Not all heroes wear capes. Sometimes, they’re inside the four corners of our classrooms, making a difference every day and igniting the spark inside us.
From Sept. 5 to Oct. 5, we celebrate National Teachers Month and thank teachers for all they’ve done and for being like our second parents.
Growing up, I always admired my teachers for going to school hours before classes started; teaching different lessons and topics every two hours (sometimes they have three- or four-hour classes); making daily or weekly lesson plans; going home late—and still fufilling their roles in their own homes.
What makes them more admirable to me is that they’re not only passionate about what they’re doing, but they’re also leaving a lasting impact on every student. They have changed lives for the better, whether it’s through the things they teach in the classroom, or the little conversations they have with their students, the compliments that encourage them, or their simple acts of kindness.
They have shaped a lot of us to become better and progressive individuals in society, and for that, they’ll always be remembered.
Looking back on my life, I know each one of my teachers influenced me to see life in a better light and contributed to who I am today. If it wasn’t for them, I wouldn’t be celebrating and loving myself, being socially aware, compassionate and motivated to pursue my dreams.
My teacher taught me there’s nothing wrong with me
There’s this one vivid memory that I have when I was 5 years old. I was that kid who always styled her hair in pigtails and covered it with a lot of colorful butterfly hair clips. I was also that kid who always covered her nose and mouth with a handkerchief—a shy kid that wouldn't talk to anyone but my parents.
I had two classmates who always poked fun at me because of my appearance, the way I acted, and for not talking. They called me ugly, they called me a rabbit because my two front teeth were big.
I felt humiliated and cried in front of my classmates and my teacher, Ms. Jona. She didn’t scold me for crying. Instead she tried to comfort and calm me down. I can still recall her telling me that there was nothing wrong with the way I looked and acted.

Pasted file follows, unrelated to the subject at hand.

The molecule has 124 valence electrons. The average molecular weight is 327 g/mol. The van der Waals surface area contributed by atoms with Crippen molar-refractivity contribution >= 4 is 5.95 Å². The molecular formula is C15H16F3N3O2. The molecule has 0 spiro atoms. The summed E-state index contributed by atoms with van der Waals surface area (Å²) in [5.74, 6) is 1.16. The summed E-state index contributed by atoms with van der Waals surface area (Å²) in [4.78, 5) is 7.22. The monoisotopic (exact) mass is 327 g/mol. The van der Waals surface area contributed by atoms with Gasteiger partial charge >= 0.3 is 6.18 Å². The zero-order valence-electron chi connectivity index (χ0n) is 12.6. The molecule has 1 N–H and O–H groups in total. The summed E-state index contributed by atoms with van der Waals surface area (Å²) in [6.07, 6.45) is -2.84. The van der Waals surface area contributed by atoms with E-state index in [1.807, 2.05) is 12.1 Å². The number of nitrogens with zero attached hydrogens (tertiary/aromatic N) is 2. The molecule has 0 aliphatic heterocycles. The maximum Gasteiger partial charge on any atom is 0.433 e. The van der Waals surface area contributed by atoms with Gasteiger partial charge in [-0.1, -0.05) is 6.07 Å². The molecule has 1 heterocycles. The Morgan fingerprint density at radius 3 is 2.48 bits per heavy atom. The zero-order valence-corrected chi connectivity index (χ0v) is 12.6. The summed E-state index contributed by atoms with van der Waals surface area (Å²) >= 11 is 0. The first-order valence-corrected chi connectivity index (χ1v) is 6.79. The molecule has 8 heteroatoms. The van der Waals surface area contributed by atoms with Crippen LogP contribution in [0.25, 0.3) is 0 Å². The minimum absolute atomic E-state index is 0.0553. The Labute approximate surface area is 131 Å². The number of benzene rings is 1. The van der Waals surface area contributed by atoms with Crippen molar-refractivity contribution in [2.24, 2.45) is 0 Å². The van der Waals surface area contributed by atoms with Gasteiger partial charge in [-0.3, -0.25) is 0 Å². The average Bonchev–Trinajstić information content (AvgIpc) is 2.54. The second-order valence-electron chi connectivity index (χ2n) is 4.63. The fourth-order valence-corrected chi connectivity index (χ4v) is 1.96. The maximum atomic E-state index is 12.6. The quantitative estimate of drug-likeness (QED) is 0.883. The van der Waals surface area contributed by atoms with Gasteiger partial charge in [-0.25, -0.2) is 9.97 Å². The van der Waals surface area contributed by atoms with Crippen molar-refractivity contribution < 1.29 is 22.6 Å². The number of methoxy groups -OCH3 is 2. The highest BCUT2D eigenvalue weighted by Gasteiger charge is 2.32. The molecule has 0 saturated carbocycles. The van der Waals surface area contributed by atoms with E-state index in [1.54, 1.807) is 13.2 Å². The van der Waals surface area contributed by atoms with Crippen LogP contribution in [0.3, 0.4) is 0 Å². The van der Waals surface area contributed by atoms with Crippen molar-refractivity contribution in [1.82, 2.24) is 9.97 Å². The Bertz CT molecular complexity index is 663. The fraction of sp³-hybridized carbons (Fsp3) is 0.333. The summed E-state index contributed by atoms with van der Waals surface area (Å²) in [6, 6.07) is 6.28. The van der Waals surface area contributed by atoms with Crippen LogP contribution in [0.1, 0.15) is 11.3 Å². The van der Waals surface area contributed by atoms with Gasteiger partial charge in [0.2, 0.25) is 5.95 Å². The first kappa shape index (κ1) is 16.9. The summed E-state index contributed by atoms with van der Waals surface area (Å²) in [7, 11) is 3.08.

She told me not to listen to what my classmates said, and to just continue styling my hair the way I wanted.
While my self-confidence wasn’t immediately boosted, Ms. Jona helped me realize that there was nothing wrong with me. I still hold on to her words, making it one of my mantras in life. Whenever I feel people belittle me, I always remind myself there’s nothing wrong with me, and that I’m still learning to become a better version of myself.
My teacher awakened my mind and consciousness from slumber
Prior to senior high school, I didn’t bother to get involved in social and political issues. In our household, we weren’t encouraged to participate in such discourses because we were “too young to understand.”
I didn’t make an effort to read and study national issues. I didn’t know what the SOGIE bill, abortion, feminism, and divorce were about. I didn’t even know about Martial Law—except that my mom participated in the EDSA People Power Revolution and hated Marcos.
Everything changed when I entered senior high school. At 11th grade, my social sciences teacher Mr. Mark changed my perspective. He explained every topic clearly. He made social science—a subject that I initially found boring—easy to understand as we covered the most essential details of each topic.
He awakened my mind and consciousness from slumber, pulling me out of the dark tunnel and helping me realize how to become a progressive individual. Mr. Mark and social sciences were among the highlights of my senior high school because they were the reasons I became a fierce advocate for feminism, the SOGIE bill, mental health, and human rights.
He ignited a spark inside me and empowered me to become a catalyst for change.
My teacher made me feel valid with simple acts of kindness
Teachers are no stranger to adapting and adjusting, but the challenges brought by the pandemic are quite different. Despite these, they continue teaching to the best of their ability and try to ensure that students learn.
I admit there are lessons I don’t remember during this year and a half of distance learning, but one thing that will surely stay with me is that despite the hardships we face, teachers still treat their students with compassion and kindness.
One professor I had last academic year, Ms. Elaine, is one of the most compassionate people I’ve ever met. She always checked in on us, asking how we were doing. Whenever she felt that we were overwhelmed by the workload from other subjects, she would adjust the deadlines in her own.
Ms. Elaine never failed to let us know that our feelings are valid, and we should treat ourselves with kindness. I will always remember her for her words and acts of kindness, her enthusiasm in teaching—and her remarkable red lipstick.
These teachers are some of our modern-day heroes and most important people in our lives who shape us to become better individuals.